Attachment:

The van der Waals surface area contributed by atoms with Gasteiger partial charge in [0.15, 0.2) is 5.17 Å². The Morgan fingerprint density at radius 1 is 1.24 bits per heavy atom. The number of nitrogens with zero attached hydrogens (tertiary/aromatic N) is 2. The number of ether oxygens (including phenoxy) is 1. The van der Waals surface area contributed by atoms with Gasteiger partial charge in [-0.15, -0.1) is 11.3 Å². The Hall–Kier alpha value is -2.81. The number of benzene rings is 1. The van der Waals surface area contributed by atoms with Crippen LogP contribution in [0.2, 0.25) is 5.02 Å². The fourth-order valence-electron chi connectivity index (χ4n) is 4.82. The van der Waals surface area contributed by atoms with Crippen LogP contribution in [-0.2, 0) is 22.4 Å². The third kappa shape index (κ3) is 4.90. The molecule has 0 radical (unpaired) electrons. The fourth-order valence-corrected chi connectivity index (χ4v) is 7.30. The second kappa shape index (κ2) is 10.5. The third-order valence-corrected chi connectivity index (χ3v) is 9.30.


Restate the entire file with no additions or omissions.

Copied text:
The van der Waals surface area contributed by atoms with Gasteiger partial charge in [0.15, 0.2) is 5.17 Å². The Morgan fingerprint density at radius 1 is 1.24 bits per heavy atom. The number of nitrogens with zero attached hydrogens (tertiary/aromatic N) is 2. The number of ether oxygens (including phenoxy) is 1. The van der Waals surface area contributed by atoms with Gasteiger partial charge in [-0.15, -0.1) is 11.3 Å². The Hall–Kier alpha value is -2.81. The number of benzene rings is 1. The van der Waals surface area contributed by atoms with Crippen LogP contribution in [0.2, 0.25) is 5.02 Å². The fourth-order valence-electron chi connectivity index (χ4n) is 4.82. The van der Waals surface area contributed by atoms with Crippen LogP contribution in [-0.2, 0) is 22.4 Å². The third kappa shape index (κ3) is 4.90. The molecule has 0 radical (unpaired) electrons. The fourth-order valence-corrected chi connectivity index (χ4v) is 7.30. The second kappa shape index (κ2) is 10.5. The third-order valence-corrected chi connectivity index (χ3v) is 9.30.